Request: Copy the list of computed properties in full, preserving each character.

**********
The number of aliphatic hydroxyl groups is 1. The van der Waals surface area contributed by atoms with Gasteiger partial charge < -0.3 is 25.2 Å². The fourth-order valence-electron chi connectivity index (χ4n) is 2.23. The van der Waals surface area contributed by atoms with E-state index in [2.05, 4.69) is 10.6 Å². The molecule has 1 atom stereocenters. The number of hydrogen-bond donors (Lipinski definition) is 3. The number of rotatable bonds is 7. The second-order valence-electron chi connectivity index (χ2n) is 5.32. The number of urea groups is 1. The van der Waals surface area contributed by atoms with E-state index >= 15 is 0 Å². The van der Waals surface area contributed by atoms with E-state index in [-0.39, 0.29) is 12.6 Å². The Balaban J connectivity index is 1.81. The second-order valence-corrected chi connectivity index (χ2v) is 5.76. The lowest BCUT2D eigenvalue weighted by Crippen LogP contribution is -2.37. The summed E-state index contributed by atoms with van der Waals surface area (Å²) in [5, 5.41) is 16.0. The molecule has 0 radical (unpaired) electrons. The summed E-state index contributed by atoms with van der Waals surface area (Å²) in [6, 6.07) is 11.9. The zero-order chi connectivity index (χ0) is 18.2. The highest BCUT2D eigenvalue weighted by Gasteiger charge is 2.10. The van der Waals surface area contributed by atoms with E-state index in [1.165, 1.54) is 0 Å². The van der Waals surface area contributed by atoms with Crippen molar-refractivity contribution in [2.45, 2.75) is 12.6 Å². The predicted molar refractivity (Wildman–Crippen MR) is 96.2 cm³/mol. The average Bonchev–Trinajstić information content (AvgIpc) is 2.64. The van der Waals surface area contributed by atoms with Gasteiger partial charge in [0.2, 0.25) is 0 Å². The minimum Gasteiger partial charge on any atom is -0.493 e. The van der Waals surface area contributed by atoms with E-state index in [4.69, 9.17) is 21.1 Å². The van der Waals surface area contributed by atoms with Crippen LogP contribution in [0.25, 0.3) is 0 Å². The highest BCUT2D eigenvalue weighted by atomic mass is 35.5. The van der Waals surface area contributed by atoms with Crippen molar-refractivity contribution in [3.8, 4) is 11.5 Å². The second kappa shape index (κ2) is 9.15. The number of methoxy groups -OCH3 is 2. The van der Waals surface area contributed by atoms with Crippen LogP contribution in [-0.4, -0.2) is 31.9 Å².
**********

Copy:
The number of aliphatic hydroxyl groups is 1. The van der Waals surface area contributed by atoms with Gasteiger partial charge < -0.3 is 25.2 Å². The fourth-order valence-electron chi connectivity index (χ4n) is 2.23. The van der Waals surface area contributed by atoms with E-state index in [2.05, 4.69) is 10.6 Å². The molecule has 1 atom stereocenters. The number of hydrogen-bond donors (Lipinski definition) is 3. The number of rotatable bonds is 7. The second-order valence-electron chi connectivity index (χ2n) is 5.32. The number of urea groups is 1. The van der Waals surface area contributed by atoms with E-state index >= 15 is 0 Å². The van der Waals surface area contributed by atoms with E-state index in [-0.39, 0.29) is 12.6 Å². The Balaban J connectivity index is 1.81. The second-order valence-corrected chi connectivity index (χ2v) is 5.76. The lowest BCUT2D eigenvalue weighted by Crippen LogP contribution is -2.37. The summed E-state index contributed by atoms with van der Waals surface area (Å²) in [5, 5.41) is 16.0. The molecule has 0 radical (unpaired) electrons. The summed E-state index contributed by atoms with van der Waals surface area (Å²) in [6, 6.07) is 11.9. The zero-order chi connectivity index (χ0) is 18.2. The highest BCUT2D eigenvalue weighted by Gasteiger charge is 2.10. The van der Waals surface area contributed by atoms with E-state index in [1.165, 1.54) is 0 Å². The van der Waals surface area contributed by atoms with Crippen molar-refractivity contribution in [2.45, 2.75) is 12.6 Å². The predicted molar refractivity (Wildman–Crippen MR) is 96.2 cm³/mol. The average Bonchev–Trinajstić information content (AvgIpc) is 2.64. The van der Waals surface area contributed by atoms with Gasteiger partial charge in [0.2, 0.25) is 0 Å². The minimum Gasteiger partial charge on any atom is -0.493 e. The van der Waals surface area contributed by atoms with E-state index in [4.69, 9.17) is 21.1 Å². The van der Waals surface area contributed by atoms with Crippen LogP contribution in [0.25, 0.3) is 0 Å². The highest BCUT2D eigenvalue weighted by atomic mass is 35.5. The van der Waals surface area contributed by atoms with Crippen molar-refractivity contribution in [3.8, 4) is 11.5 Å². The second kappa shape index (κ2) is 9.15. The number of methoxy groups -OCH3 is 2. The van der Waals surface area contributed by atoms with Crippen LogP contribution in [-0.4, -0.2) is 31.9 Å².